Category Archives: Heart

Get ready for work: what woman who needs constant care was told

Ruth Anim has learning difficulties, a heart problem and epilepsy. A work capability test by Atos said she should prepare for a job

Cecilia Anim describes how she was told to take her disabled daughter for a test to see if she could get a job Link to this videoRuth Anim needs constant one-to-one care, has no concept of danger and attends life skills classes to learn practical things like how to make a sandwich or a cup of tea. So it came as a considerable surprise to her mother, Cecilia, that an official assessment of her daughter’s abilities classified her as someone who would be capable of finding work in the near future.

More hospices needed ‘to care for people dying gradually’

More hospices and care homes are needed to cope with increasing numbers of people dying “gradual” deaths, say doctors.

Better health care, and to some extent a fitter older population, means fewer people are experiencing ‘sudden’ deaths, for example from heart attacks.

By Stephen Adams, Medical Correspondent

7:30AM BST 18 Sep 2012

The country faces a growing crisis in its ability to care for people suffering cancer, dementia and other long-term ailments, according to specialists who say that supply is not keeping pace with demand.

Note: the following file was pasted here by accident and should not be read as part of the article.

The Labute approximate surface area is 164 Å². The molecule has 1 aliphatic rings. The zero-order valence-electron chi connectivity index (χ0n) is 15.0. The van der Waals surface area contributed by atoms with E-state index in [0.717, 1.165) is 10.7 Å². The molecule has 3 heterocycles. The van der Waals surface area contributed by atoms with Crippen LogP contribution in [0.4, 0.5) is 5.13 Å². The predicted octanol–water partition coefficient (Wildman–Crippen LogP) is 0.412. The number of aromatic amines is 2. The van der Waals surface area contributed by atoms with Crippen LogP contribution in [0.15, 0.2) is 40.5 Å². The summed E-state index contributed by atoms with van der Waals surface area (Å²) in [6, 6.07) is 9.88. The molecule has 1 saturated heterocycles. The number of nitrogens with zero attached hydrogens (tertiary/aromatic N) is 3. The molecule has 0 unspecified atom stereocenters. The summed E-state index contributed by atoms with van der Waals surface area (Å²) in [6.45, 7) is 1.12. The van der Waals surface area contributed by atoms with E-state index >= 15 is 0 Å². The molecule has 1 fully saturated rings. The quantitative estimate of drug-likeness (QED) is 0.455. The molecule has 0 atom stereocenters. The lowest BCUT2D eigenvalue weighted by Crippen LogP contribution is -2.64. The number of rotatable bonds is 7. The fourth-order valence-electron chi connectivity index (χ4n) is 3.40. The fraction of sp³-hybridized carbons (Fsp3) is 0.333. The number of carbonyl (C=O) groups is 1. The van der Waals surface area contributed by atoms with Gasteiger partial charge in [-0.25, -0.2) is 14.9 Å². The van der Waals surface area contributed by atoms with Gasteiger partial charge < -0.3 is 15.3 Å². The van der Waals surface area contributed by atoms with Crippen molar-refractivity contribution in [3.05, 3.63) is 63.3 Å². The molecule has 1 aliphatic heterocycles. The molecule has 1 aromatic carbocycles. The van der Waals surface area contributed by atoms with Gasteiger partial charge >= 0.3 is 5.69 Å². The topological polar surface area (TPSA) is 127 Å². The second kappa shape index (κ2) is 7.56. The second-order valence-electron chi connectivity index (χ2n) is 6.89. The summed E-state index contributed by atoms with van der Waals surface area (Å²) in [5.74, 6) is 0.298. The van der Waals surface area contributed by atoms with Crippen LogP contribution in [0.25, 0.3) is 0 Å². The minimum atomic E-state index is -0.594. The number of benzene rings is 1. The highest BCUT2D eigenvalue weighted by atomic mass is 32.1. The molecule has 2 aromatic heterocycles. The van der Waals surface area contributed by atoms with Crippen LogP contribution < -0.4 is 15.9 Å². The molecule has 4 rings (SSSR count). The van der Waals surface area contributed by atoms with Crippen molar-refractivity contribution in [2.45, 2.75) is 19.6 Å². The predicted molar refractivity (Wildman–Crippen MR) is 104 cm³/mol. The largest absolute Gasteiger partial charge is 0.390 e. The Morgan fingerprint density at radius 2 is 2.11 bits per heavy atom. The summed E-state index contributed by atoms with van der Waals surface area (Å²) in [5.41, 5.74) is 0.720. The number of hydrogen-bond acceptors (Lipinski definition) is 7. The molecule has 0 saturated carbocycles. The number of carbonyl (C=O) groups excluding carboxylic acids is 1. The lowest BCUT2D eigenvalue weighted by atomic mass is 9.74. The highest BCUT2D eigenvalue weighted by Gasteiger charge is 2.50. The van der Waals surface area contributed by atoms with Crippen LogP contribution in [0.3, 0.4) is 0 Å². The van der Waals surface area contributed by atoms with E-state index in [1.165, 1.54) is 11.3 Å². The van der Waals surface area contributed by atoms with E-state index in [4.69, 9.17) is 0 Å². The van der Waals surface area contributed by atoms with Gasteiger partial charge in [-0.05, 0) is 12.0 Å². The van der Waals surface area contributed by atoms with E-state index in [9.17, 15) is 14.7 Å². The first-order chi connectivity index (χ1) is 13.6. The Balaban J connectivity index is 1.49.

Better health care, and to some extent a fitter older population, means fewer people are experiencing “sudden” deaths, for example from heart attacks.

While increased longevity is to be welcomed, doctors say not enough resources are being devoted to making the last days of the elderly as comfortable as possible. Doctors writing in the British Medical Journal Supportive and Palliative Care say gradual deaths from cancer and other chronic diseases are already “a considerable burden” for European countries.

Gruenenthal’s thalidomide apology ‘insulting’

The company which invented thalidomide has “insulted” those affected by the drug by issuing an “insincere” apology, campaigners have said.

The drug, sold in the 1950s as a cure for morning sickness, was linked to birth defects and withdrawn in 1961.

German-based Gruenenthal has issued its first apology in 50 years, but said the drug’s possible side-effects “could not be detected” before it was marketed.

But the UK’s Thalidomide Trust said any apology should also admit wrongdoing.

Nick Dobrik, a member of the trust’s national advisory council, said it “should be an unreserved apology, not a conditional apology”.

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